A curious part of the governor's new anti-riot bill
It's been a long time coming. Governor Ron DeSantis signed the Combating Public Disorder bill into law, today, a bill that had been drafted on January 7th, 2021, in the wake of the Capitol riots in Washington D.C. But the birth of the idea began long before that, in the late summer of 2020, as America faced nationwide protests in the wake of the alleged murder of George Floyd by Minneapolis police officer Derek Chauvin.
After a wave of protests swept the country, and some of those protests turned violent, notably in Minneapolis, Seattle, and Portland, DeSantis began speaking out about the need for stiffer penalties for protests that turn violent.
The Governor has carefully walked the tightrope, here, a fine line where he both supports the right to peacefully protest and stiffens the penalties severely for protestors who engage in violent behavior.
Governor DeSantis said, "We saw really unprecedented rioting and disorder throughout the summer of 2020, and we said that's not going to happen here in the state of Florida. And we wanted to make sure that we were able to protect the people of our great state, people's business, and property against any top of mob activity or violent assemblies."
The bill is destined to be controversial, with some activist groups pushing back stating that it's a clear example of state overreach that's going to be used to harm minorities and other vulnerable communities.
But what exactly is it that's so controversial?
Let's unpack the bill and see what's in it. The bill:
- Criminalizes using or threatening force or violence against someone else during a protest.
- Allows businesses and property owners to sue local municipalities if they fail to provide adequate policing for such a situation.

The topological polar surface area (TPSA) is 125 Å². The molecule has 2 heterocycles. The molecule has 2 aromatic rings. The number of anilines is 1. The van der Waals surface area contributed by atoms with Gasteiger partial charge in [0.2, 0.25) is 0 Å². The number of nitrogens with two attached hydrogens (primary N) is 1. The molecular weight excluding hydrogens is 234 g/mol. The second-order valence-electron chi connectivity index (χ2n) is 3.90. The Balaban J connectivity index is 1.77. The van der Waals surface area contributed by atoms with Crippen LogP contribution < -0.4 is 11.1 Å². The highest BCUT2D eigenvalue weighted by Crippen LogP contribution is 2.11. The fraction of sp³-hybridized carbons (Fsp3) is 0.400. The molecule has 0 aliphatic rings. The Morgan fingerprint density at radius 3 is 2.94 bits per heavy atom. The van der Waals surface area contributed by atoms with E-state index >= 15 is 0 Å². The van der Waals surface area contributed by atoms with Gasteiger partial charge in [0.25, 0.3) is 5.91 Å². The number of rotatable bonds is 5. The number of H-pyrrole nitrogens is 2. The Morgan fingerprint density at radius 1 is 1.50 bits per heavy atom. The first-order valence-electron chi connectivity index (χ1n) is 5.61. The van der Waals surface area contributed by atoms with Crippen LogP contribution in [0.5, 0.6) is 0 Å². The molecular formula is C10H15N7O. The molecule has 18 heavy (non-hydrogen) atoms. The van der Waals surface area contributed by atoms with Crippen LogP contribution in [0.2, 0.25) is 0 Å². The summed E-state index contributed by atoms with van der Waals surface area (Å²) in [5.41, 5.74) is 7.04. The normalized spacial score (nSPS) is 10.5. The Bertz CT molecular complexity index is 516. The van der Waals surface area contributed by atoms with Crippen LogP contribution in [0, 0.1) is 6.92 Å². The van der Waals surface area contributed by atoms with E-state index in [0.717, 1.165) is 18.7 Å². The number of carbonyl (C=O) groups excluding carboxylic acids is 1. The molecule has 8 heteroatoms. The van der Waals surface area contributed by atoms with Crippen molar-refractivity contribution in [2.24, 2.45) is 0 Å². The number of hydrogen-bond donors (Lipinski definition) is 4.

- Criminalizes defacing property, including flags, and notably, criminalizes defacing historical structures, statues, or monuments.
- It allows the State of Florida to punish local governments who attempt to defund police departments.
- Disallows bail for people arrested for violently protesting until their first court appearance.
- Authorizes felony charges for those caught being violent at a protest.
Beyond all of this, the bill also provides civil immunity for people who run over protestors, so long as the protestors have blocked off the streets. This is the part that's presumably going to raise the most eyebrows. One instantly conjures up mental images of Grand Theft Auto video games. What could possibly go wrong?
Fortunately, the law is much more mundane. It only provides legal cover for drivers if the streets are entirely blocked off by protestors. But still, this is certainly enough to make some heads spin.
Proponents of the bill, on the other hand, believe the bill will keep protests like the ones that rocked the rest of the country last year out of Florida. DeSantis himself has also explicitly stated he supports the right to peacefully protest, reiterating that the rights of peaceful assembly and free speech are enshrined in our constitution, but that these rights do not extend to include violent behavior towards others.
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